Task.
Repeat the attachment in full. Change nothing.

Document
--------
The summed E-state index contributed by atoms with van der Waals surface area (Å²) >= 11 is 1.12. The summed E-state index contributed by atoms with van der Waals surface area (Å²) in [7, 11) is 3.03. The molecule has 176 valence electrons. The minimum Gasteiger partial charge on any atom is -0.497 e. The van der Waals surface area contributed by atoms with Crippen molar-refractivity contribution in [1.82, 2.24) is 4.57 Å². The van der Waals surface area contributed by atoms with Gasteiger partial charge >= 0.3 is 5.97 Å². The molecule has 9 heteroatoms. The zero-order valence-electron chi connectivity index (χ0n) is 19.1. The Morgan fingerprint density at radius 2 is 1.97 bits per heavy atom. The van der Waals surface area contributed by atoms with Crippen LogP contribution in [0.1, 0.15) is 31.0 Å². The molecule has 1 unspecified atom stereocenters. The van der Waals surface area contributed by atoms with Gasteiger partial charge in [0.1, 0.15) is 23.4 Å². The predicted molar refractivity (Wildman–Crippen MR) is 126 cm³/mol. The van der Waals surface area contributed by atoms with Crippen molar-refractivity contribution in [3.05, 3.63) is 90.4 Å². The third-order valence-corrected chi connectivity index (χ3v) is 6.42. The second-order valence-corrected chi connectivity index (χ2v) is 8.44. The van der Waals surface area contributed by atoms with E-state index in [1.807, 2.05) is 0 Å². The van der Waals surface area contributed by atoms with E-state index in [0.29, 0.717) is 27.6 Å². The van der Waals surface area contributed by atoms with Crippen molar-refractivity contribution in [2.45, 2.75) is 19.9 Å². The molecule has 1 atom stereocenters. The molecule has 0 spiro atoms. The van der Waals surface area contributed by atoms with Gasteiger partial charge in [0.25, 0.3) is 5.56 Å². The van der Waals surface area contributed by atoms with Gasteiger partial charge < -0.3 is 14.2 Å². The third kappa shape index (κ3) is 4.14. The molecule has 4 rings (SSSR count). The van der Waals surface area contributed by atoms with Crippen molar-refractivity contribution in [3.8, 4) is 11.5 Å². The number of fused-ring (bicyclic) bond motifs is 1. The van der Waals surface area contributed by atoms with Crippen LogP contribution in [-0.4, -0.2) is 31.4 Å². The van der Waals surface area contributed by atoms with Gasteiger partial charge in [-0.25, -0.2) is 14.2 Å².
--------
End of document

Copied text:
The summed E-state index contributed by atoms with van der Waals surface area (Å²) >= 11 is 1.12. The summed E-state index contributed by atoms with van der Waals surface area (Å²) in [7, 11) is 3.03. The molecule has 176 valence electrons. The minimum Gasteiger partial charge on any atom is -0.497 e. The van der Waals surface area contributed by atoms with Crippen molar-refractivity contribution in [1.82, 2.24) is 4.57 Å². The van der Waals surface area contributed by atoms with Gasteiger partial charge >= 0.3 is 5.97 Å². The molecule has 9 heteroatoms. The zero-order valence-electron chi connectivity index (χ0n) is 19.1. The Morgan fingerprint density at radius 2 is 1.97 bits per heavy atom. The van der Waals surface area contributed by atoms with Crippen LogP contribution in [0.1, 0.15) is 31.0 Å². The molecule has 1 unspecified atom stereocenters. The van der Waals surface area contributed by atoms with Gasteiger partial charge in [0.1, 0.15) is 23.4 Å². The predicted molar refractivity (Wildman–Crippen MR) is 126 cm³/mol. The van der Waals surface area contributed by atoms with Crippen molar-refractivity contribution in [3.05, 3.63) is 90.4 Å². The third-order valence-corrected chi connectivity index (χ3v) is 6.42. The second-order valence-corrected chi connectivity index (χ2v) is 8.44. The van der Waals surface area contributed by atoms with E-state index in [1.807, 2.05) is 0 Å². The van der Waals surface area contributed by atoms with E-state index in [0.29, 0.717) is 27.6 Å². The van der Waals surface area contributed by atoms with Crippen molar-refractivity contribution in [2.45, 2.75) is 19.9 Å². The molecule has 1 atom stereocenters. The molecule has 0 spiro atoms. The van der Waals surface area contributed by atoms with Gasteiger partial charge in [0.25, 0.3) is 5.56 Å². The van der Waals surface area contributed by atoms with Gasteiger partial charge < -0.3 is 14.2 Å². The third kappa shape index (κ3) is 4.14. The molecule has 4 rings (SSSR count). The van der Waals surface area contributed by atoms with Crippen molar-refractivity contribution in [3.8, 4) is 11.5 Å². The number of fused-ring (bicyclic) bond motifs is 1. The van der Waals surface area contributed by atoms with Crippen LogP contribution in [-0.4, -0.2) is 31.4 Å². The van der Waals surface area contributed by atoms with Gasteiger partial charge in [-0.25, -0.2) is 14.2 Å².